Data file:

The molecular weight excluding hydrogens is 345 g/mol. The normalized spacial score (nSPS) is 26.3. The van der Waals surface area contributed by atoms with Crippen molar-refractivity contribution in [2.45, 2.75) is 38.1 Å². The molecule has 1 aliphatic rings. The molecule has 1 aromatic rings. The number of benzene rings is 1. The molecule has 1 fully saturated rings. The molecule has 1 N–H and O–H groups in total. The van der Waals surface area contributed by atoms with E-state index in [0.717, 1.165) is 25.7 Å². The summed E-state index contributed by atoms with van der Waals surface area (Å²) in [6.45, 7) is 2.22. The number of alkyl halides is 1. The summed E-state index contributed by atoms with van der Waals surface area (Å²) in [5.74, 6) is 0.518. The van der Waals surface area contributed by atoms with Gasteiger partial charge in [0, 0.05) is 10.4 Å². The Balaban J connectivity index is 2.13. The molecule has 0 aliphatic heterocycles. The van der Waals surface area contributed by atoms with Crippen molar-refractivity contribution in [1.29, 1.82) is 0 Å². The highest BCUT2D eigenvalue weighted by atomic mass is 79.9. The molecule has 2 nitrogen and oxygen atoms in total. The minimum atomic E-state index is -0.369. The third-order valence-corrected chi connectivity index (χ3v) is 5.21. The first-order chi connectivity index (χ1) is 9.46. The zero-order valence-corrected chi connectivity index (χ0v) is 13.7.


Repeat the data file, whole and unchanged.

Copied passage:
The molecular weight excluding hydrogens is 345 g/mol. The normalized spacial score (nSPS) is 26.3. The van der Waals surface area contributed by atoms with Crippen molar-refractivity contribution in [2.45, 2.75) is 38.1 Å². The molecule has 1 aliphatic rings. The molecule has 1 aromatic rings. The number of benzene rings is 1. The molecule has 1 fully saturated rings. The molecule has 1 N–H and O–H groups in total. The van der Waals surface area contributed by atoms with E-state index in [0.717, 1.165) is 25.7 Å². The summed E-state index contributed by atoms with van der Waals surface area (Å²) in [6.45, 7) is 2.22. The number of alkyl halides is 1. The summed E-state index contributed by atoms with van der Waals surface area (Å²) in [5.74, 6) is 0.518. The van der Waals surface area contributed by atoms with Gasteiger partial charge in [0, 0.05) is 10.4 Å². The Balaban J connectivity index is 2.13. The molecule has 0 aliphatic heterocycles. The van der Waals surface area contributed by atoms with Crippen molar-refractivity contribution in [1.29, 1.82) is 0 Å². The highest BCUT2D eigenvalue weighted by atomic mass is 79.9. The molecule has 2 nitrogen and oxygen atoms in total. The minimum atomic E-state index is -0.369. The third-order valence-corrected chi connectivity index (χ3v) is 5.21. The first-order chi connectivity index (χ1) is 9.46. The zero-order valence-corrected chi connectivity index (χ0v) is 13.7.